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Gremlin is a Turing-complete, graph-based programming language developed for key/value-pair multi...

Gremlin is a Turing-complete, graph-based programming language developed for key/value-pair multi-relational graphs called property graphs. Gremlin makes extensive use of XPath 1.0 to support complex graph traversals. Connectors exist to various graph databases and frameworks. This language has application in the areas of graph query, analysis, and manipulation.

- Gremlin

G = (V, E)

A Graph-Based Programming Language

Marko A. Rodriguez

T-5, Center for Nonlinear Studies

Los Alamos National Laboratory

http://markorodriguez.com

http://gremlin.tinkerpop.com

February 25, 2010 - Abstract

Gremlin is a Turing-complete, graph-based programming language

developed for key/value-pair multi-relational graphs called property graphs.

Gremlin makes extensive use of XPath 1.0 to support complex graph

traversals. Connectors exist to various graph databases and frameworks.

This language has application in the areas of graph query, analysis, and

manipulation.

Center for Nonlinear Studies PostDoc Seminar – Los Alamos National Laboratory – - Acknowledgements

• Marko A. Rodriguez [http://markorodriguez.com]

designed, developed, tested, and documented Gremlin.

• Peter Neubauer [http://www.linkedin.com/in/neubauer]

aided in the design and the evangelizing of Gremlin.

• Pavel Yaskevich [http://github.com/xedin]

aided in the development of user defined functions in Gremlin.

• Joshua Shinavier [http://fortytwo.net]

provided initial conceptual support for Gremlin.

• Ketrina Yim [http://csillustrated.berkeley.edu]

designed the logo for Gremlin.

• Gremlin-Users Group [http://groups.google.com/group/gremlin-users]

provided much direction in the design and implementation of Gremlin.

Center for Nonlinear Studies PostDoc Seminar – Los Alamos National Laboratory – - Outline

• Introduction to Graphs and Graph Software

• Basic Gremlin Concepts

• Gremlin Language Description

• Advanced Gremlin Concepts

• Conclusions

Center for Nonlinear Studies PostDoc Seminar – Los Alamos National Laboratory – - Outline

• Introduction to Graphs and Graph Software

• Basic Gremlin Concepts

• Gremlin Language Description

• Advanced Gremlin Concepts

• Conclusions

Center for Nonlinear Studies PostDoc Seminar – Los Alamos National Laboratory – - What is a Graph?

• A graph (network) is composed of a collection of vertices (dots) and edges (lines).

There are many types of graphs: directed/undirected, weighted, attributed, etc.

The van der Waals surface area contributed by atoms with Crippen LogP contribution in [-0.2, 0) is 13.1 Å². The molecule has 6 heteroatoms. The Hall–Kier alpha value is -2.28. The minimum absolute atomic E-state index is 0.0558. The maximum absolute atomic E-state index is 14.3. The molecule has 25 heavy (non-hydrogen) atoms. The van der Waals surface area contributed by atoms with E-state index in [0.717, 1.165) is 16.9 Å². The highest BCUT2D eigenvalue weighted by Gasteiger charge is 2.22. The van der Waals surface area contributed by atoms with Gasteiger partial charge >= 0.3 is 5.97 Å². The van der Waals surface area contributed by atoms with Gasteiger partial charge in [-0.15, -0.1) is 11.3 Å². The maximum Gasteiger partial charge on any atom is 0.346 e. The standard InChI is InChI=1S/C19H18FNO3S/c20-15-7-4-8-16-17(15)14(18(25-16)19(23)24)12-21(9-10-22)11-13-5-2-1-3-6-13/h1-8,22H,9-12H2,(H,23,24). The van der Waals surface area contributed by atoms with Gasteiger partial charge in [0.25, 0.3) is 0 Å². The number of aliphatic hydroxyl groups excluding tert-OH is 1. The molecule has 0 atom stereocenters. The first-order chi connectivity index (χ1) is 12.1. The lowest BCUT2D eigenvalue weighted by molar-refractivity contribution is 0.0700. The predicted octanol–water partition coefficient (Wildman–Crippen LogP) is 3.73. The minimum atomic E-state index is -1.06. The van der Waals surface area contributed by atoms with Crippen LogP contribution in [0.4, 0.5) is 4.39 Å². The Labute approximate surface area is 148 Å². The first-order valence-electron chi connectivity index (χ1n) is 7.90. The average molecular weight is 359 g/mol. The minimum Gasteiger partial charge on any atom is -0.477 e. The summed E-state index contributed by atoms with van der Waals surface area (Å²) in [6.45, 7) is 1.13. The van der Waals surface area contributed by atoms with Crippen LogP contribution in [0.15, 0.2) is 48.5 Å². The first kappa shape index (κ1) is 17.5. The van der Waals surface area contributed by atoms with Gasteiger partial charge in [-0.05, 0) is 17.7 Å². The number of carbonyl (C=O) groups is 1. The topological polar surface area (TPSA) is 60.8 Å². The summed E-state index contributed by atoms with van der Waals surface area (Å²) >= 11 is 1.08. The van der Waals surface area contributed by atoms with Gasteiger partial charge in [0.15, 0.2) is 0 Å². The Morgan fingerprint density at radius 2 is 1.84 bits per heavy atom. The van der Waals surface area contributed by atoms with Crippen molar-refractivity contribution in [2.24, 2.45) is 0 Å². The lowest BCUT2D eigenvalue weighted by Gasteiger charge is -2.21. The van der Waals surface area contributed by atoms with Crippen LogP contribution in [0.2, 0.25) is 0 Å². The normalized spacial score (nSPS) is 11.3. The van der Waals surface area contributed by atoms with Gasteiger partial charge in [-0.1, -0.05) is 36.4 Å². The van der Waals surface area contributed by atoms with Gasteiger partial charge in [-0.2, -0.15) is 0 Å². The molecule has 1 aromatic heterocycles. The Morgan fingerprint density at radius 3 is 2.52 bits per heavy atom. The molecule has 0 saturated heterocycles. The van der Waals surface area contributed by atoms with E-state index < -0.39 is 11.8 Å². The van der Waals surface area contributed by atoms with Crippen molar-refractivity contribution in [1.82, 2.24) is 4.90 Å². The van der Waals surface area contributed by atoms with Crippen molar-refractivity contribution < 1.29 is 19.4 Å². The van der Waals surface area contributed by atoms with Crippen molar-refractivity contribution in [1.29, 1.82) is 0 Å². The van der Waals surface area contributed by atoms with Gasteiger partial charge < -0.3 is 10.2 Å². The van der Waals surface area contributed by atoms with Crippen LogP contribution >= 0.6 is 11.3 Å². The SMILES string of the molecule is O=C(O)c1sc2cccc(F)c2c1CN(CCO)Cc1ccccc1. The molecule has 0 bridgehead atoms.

vertex-labeled

a

hyper

edge-attributed

0.2

created=2-01-09

knows

edge-labeled

multi

weighted

modified=2-11-09

directed

hired

regular

semantic

undirected

pseudo

half-edge

http://ex.com/123

type="person"

name="emil"

resource description framework

vertex-attributed

Center for Nonlinear Studies PostDoc Seminar – Los Alamos National Laboratory – - Why Use a Graph?

• A graph is a very general data structure that can be used to model

various systems.

A graph can model the structure of transportation, technological,

bibliographic, etc. systems.

A graph can model a list, a map, a tree, etc.

• There are numerous graph algorithms that are defined independent of

the domain of the graph model.

• There are numerous graph databases, frameworks, packages, etc.

that aid in the creation, manipulation, and analysis of graphs.

Center for Nonlinear Studies PostDoc Seminar – Los Alamos National Laboratory – - Graph Databases, Frameworks, and Packages

• Neo4j Graph Database [http://neo4j.org]

• AllegroGraph Quad Store [http://http://www.franz.com/agraph]

• HyperGraphDB [http://www.kobrix.com/hgdb.jsp]

• Java Universal Network/Graph Framework [http://jung.sourceforge.net]

• OpenRDF Sesame Framework [http://www.openrdf.org]

• InfoGrid Graph Database [http://infogrid.org]

• Filament Graph Toolkit [http://filament.sourceforge.net]

• OWLim Semantic Repository [http://www.ontotext.com/owlim]

• Sones Graph Database [http://www.sones.com]

• NetworkX Graph Toolkit [http://networkx.lanl.gov]

• iGraph Toolkit [http://igraph.sourceforge.net]

• Blueprints Graph API [http://blueprints.tinkerpop.com]

• ... and many more.

Center for Nonlinear Studies PostDoc Seminar – Los Alamos National Laboratory – - What Makes Gremlin Different?

• Gremlin is a domain specific language for working with graphs.

• Gremlin is not an application programming interface (API).

• Gremlin makes use of various graph databases, frameworks, packages.